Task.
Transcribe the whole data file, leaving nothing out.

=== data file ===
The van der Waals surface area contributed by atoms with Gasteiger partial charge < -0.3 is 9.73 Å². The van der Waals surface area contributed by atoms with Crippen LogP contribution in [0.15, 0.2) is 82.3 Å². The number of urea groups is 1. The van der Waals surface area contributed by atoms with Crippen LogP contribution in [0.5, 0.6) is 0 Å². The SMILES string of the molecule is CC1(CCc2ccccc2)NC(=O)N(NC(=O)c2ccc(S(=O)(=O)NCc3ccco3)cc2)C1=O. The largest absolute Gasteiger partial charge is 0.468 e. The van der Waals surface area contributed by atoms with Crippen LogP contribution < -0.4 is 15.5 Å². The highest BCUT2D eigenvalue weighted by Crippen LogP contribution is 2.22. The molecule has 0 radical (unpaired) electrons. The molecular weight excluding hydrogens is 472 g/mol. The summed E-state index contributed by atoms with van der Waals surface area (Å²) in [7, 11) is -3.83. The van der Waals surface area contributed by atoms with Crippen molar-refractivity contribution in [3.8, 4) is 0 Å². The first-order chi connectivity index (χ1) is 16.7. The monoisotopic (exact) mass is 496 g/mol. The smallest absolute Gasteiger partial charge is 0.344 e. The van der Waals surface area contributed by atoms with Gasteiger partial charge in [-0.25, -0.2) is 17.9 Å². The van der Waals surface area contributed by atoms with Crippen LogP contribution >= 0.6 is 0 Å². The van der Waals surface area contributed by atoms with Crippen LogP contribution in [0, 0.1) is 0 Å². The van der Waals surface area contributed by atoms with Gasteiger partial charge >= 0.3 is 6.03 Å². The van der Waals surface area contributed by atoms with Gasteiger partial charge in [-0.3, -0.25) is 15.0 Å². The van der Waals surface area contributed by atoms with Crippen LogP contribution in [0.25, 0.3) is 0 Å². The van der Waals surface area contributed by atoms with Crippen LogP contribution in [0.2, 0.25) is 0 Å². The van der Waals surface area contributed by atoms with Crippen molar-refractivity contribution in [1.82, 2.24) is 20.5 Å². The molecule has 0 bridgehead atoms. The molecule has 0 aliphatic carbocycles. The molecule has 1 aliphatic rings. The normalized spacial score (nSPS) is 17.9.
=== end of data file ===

The van der Waals surface area contributed by atoms with Gasteiger partial charge < -0.3 is 9.73 Å². The van der Waals surface area contributed by atoms with Crippen LogP contribution in [0.15, 0.2) is 82.3 Å². The number of urea groups is 1. The van der Waals surface area contributed by atoms with Crippen LogP contribution in [0.5, 0.6) is 0 Å². The SMILES string of the molecule is CC1(CCc2ccccc2)NC(=O)N(NC(=O)c2ccc(S(=O)(=O)NCc3ccco3)cc2)C1=O. The largest absolute Gasteiger partial charge is 0.468 e. The van der Waals surface area contributed by atoms with Crippen LogP contribution < -0.4 is 15.5 Å². The highest BCUT2D eigenvalue weighted by Crippen LogP contribution is 2.22. The molecule has 0 radical (unpaired) electrons. The molecular weight excluding hydrogens is 472 g/mol. The summed E-state index contributed by atoms with van der Waals surface area (Å²) in [7, 11) is -3.83. The van der Waals surface area contributed by atoms with Crippen molar-refractivity contribution in [3.8, 4) is 0 Å². The first-order chi connectivity index (χ1) is 16.7. The monoisotopic (exact) mass is 496 g/mol. The smallest absolute Gasteiger partial charge is 0.344 e. The van der Waals surface area contributed by atoms with Gasteiger partial charge in [-0.25, -0.2) is 17.9 Å². The van der Waals surface area contributed by atoms with Crippen LogP contribution >= 0.6 is 0 Å². The van der Waals surface area contributed by atoms with Crippen LogP contribution in [0, 0.1) is 0 Å². The van der Waals surface area contributed by atoms with Gasteiger partial charge >= 0.3 is 6.03 Å². The van der Waals surface area contributed by atoms with Gasteiger partial charge in [-0.3, -0.25) is 15.0 Å². The van der Waals surface area contributed by atoms with Crippen LogP contribution in [0.25, 0.3) is 0 Å². The van der Waals surface area contributed by atoms with Crippen LogP contribution in [0.2, 0.25) is 0 Å². The van der Waals surface area contributed by atoms with Crippen molar-refractivity contribution in [1.82, 2.24) is 20.5 Å². The molecule has 0 bridgehead atoms. The molecule has 0 aliphatic carbocycles. The molecule has 1 aliphatic rings. The normalized spacial score (nSPS) is 17.9.